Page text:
DMA Focus: DMA View On ... New face of DMA campaign

The general public could be forgiven for reacting with some scepticism to the protestations of the DMA that direct marketing is a good thing.

With just under 1,000 practitioners as members of the DMA, it's hardly surprising that the association will jump to the defence of the industry.

Step forward Alice Beer, the feisty consumer champion and former Watchdog presenter, who is the new face of the DMA's consumer PR campaign.

"The direct marketing industry has a mountain to climb to regain the public's confidence, but the very fact a sustained campaign on this scale is being launched today is a significant first step for the industry," says Beer.

"It is essential for the DM industry to be speaking directly to consumers about the rights and choices they have and making clear its commitment to expose and punish the minority of rogues that are tarnishing the reputation of the entire industry."

Securing the support of Alice Beer for the DMA's biggest PR push to date is something of a coup. "Her credentials around consumer protection are very high, so we had to really spend time explaining that the DMA requires very high standards from its members and has a very effective self-regulatory framework," explains DMA managing director James Kelly.

"If she thought there was any risk to aligning herself with the campaign, she wouldn't have touched it with a barge pole."

Beer agrees with one of the key tenets of the campaign - that "at present, the public is not adequately informed about the direct marketing industry". This is being tackled with the launch last month of a consumer-facing website,

This was developed following research, which found that recognition of the DMA was low among consumers and the benefits of DM widely misunderstood.

The website is being heavily promoted and features an 'Ask Alice' section and information on how the public can control the direct marketing material they receive.

It includes information on the various Preference Services, as well as details of the Advertising Standards Authority, the Information Commissioner's Office, premium-rate regulator ICSTIS and the DM Authority.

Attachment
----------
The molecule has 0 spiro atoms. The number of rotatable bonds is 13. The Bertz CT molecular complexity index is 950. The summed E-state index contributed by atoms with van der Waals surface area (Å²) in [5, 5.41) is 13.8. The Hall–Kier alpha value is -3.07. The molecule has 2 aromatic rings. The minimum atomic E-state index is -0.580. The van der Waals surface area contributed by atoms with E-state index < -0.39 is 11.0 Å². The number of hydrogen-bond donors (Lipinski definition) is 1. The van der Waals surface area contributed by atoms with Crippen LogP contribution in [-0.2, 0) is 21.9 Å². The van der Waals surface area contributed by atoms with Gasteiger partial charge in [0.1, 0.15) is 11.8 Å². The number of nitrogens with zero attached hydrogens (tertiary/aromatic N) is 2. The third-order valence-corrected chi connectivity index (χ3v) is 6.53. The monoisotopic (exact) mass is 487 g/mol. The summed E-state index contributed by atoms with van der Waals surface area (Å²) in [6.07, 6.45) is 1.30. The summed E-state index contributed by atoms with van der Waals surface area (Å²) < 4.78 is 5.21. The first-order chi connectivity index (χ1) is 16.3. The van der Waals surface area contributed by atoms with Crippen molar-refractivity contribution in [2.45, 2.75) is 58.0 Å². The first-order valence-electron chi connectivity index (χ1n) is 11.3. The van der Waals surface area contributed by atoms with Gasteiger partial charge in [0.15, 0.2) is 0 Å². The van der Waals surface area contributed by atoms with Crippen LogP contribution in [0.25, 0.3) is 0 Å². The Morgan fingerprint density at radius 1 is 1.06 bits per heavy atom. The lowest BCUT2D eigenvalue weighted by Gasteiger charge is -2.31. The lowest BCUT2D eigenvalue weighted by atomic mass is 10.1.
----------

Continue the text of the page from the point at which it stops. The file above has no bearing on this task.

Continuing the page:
An engaging element of the website, which aims to bring to life the benefits of direct marketing in all its guises, is the introduction of the DM Family.

The family comprises a grandmother, mother, father, son and daughter, all of whom are shown engaging with direct marketing during the course of the day. Their activity ranges from redeeming points on a loyalty card through to donating to a favourite charity after receiving a mailing and emailing an order to a wine club.

"We're trying to get across the diversity of DM channels out there and how, more often than not, they are received happily and enthusiastically," says Kelly.

The second major plank of the campaign is a new Consumer Charter, which outlines the roles and responsibilities of the DMA and its commitment to consumers (see box). This is available on the website and will build consumer confidence.

Tougher action

One of the six goals outlined in the Charter is to investigate bad practice by DMA members and take appropriate action. The DM Authority, which is chaired by former OFCOM director general John Bridgeman, adjudicates on complaints from consumers about the activities of DMA members. "Its profile is increasing and John Bridgeman has the background to help us enforce the high standards demanded of members," says Kelly.

Aside from the consumer-facing campaign, the DMA is busy building bridges with the Government.

Only last month a delegation from the DMA met with the communications director of the Home Office to encourage the use of direct marketing in its communications. "The communications director was predisposed to direct marketing, but it was about giving her the information and ammunition to push that message up the line," says Kelly, adding that, at the moment, some senior politicians are hostile to direct marketing and don't understand the benefits.

But with the help of Alice Beer to engage the public and the consumer PR campaign in full swing, perceptions might well be starting to change.


- Demonstrate the benefits of direct marketing

- Listen and react to consumer concerns by providing a Code of Practice to maintain and improve industry standards

- Investigate all bad practice by DMA members and take the appropriate action

- Provide additional information on the channels available to consumers to report bad practice

- Provide consumers with the information they need to protect their rights in relation to direct marketing

- Protect the environment and improve the industry's environmental record.


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